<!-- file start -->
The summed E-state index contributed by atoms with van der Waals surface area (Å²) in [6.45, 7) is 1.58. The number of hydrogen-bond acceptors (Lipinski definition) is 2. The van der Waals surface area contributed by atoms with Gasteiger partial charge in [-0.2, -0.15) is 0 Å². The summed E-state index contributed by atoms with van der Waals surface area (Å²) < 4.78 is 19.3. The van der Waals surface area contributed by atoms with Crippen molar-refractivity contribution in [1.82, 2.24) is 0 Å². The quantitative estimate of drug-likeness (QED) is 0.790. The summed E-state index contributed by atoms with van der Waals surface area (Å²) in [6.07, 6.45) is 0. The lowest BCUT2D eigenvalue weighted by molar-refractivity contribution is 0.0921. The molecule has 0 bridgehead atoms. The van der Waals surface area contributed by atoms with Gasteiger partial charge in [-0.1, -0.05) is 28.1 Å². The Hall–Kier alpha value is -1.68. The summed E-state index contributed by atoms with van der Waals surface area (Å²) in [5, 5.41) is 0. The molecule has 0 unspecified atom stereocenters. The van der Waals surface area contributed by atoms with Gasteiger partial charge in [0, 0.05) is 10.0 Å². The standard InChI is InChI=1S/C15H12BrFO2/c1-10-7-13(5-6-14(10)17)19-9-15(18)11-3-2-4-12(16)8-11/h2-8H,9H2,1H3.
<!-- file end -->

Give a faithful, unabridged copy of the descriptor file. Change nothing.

The summed E-state index contributed by atoms with van der Waals surface area (Å²) in [6.45, 7) is 1.58. The number of hydrogen-bond acceptors (Lipinski definition) is 2. The van der Waals surface area contributed by atoms with Gasteiger partial charge in [-0.2, -0.15) is 0 Å². The summed E-state index contributed by atoms with van der Waals surface area (Å²) < 4.78 is 19.3. The van der Waals surface area contributed by atoms with Crippen molar-refractivity contribution in [1.82, 2.24) is 0 Å². The quantitative estimate of drug-likeness (QED) is 0.790. The summed E-state index contributed by atoms with van der Waals surface area (Å²) in [6.07, 6.45) is 0. The lowest BCUT2D eigenvalue weighted by molar-refractivity contribution is 0.0921. The molecule has 0 bridgehead atoms. The van der Waals surface area contributed by atoms with Gasteiger partial charge in [-0.1, -0.05) is 28.1 Å². The Hall–Kier alpha value is -1.68. The summed E-state index contributed by atoms with van der Waals surface area (Å²) in [5, 5.41) is 0. The molecule has 0 unspecified atom stereocenters. The van der Waals surface area contributed by atoms with Gasteiger partial charge in [0, 0.05) is 10.0 Å². The standard InChI is InChI=1S/C15H12BrFO2/c1-10-7-13(5-6-14(10)17)19-9-15(18)11-3-2-4-12(16)8-11/h2-8H,9H2,1H3.